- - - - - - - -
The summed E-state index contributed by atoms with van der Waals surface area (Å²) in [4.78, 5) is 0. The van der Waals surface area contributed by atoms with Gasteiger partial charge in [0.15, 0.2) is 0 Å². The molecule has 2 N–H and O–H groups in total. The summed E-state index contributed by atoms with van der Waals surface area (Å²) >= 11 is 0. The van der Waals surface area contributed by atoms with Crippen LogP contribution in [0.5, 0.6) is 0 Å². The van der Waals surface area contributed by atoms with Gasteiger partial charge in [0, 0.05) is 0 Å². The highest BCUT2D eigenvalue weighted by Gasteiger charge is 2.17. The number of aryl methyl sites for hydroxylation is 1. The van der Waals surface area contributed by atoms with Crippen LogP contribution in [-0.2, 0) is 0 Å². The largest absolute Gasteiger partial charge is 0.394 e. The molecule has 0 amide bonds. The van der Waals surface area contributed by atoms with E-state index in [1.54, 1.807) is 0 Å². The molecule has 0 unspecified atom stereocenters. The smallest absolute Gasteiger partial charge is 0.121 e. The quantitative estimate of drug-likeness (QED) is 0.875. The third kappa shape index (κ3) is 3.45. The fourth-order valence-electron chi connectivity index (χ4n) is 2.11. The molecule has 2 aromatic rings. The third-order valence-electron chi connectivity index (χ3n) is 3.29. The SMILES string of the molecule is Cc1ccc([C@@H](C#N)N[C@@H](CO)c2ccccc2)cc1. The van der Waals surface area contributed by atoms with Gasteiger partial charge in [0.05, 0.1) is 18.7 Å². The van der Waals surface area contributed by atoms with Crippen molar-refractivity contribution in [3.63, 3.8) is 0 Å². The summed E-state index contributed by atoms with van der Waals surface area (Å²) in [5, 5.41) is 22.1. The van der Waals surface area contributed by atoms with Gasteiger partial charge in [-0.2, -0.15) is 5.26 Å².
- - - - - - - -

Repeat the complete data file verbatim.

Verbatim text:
The summed E-state index contributed by atoms with van der Waals surface area (Å²) in [4.78, 5) is 0. The van der Waals surface area contributed by atoms with Gasteiger partial charge in [0.15, 0.2) is 0 Å². The molecule has 2 N–H and O–H groups in total. The summed E-state index contributed by atoms with van der Waals surface area (Å²) >= 11 is 0. The van der Waals surface area contributed by atoms with Crippen LogP contribution in [0.5, 0.6) is 0 Å². The van der Waals surface area contributed by atoms with Gasteiger partial charge in [0, 0.05) is 0 Å². The highest BCUT2D eigenvalue weighted by Gasteiger charge is 2.17. The number of aryl methyl sites for hydroxylation is 1. The van der Waals surface area contributed by atoms with Crippen LogP contribution in [-0.2, 0) is 0 Å². The largest absolute Gasteiger partial charge is 0.394 e. The molecule has 0 amide bonds. The van der Waals surface area contributed by atoms with E-state index in [1.54, 1.807) is 0 Å². The molecule has 0 unspecified atom stereocenters. The smallest absolute Gasteiger partial charge is 0.121 e. The quantitative estimate of drug-likeness (QED) is 0.875. The third kappa shape index (κ3) is 3.45. The fourth-order valence-electron chi connectivity index (χ4n) is 2.11. The molecule has 2 aromatic rings. The third-order valence-electron chi connectivity index (χ3n) is 3.29. The SMILES string of the molecule is Cc1ccc([C@@H](C#N)N[C@@H](CO)c2ccccc2)cc1. The van der Waals surface area contributed by atoms with Gasteiger partial charge in [0.05, 0.1) is 18.7 Å². The van der Waals surface area contributed by atoms with Crippen molar-refractivity contribution in [3.63, 3.8) is 0 Å². The summed E-state index contributed by atoms with van der Waals surface area (Å²) in [5, 5.41) is 22.1. The van der Waals surface area contributed by atoms with Gasteiger partial charge in [-0.2, -0.15) is 5.26 Å².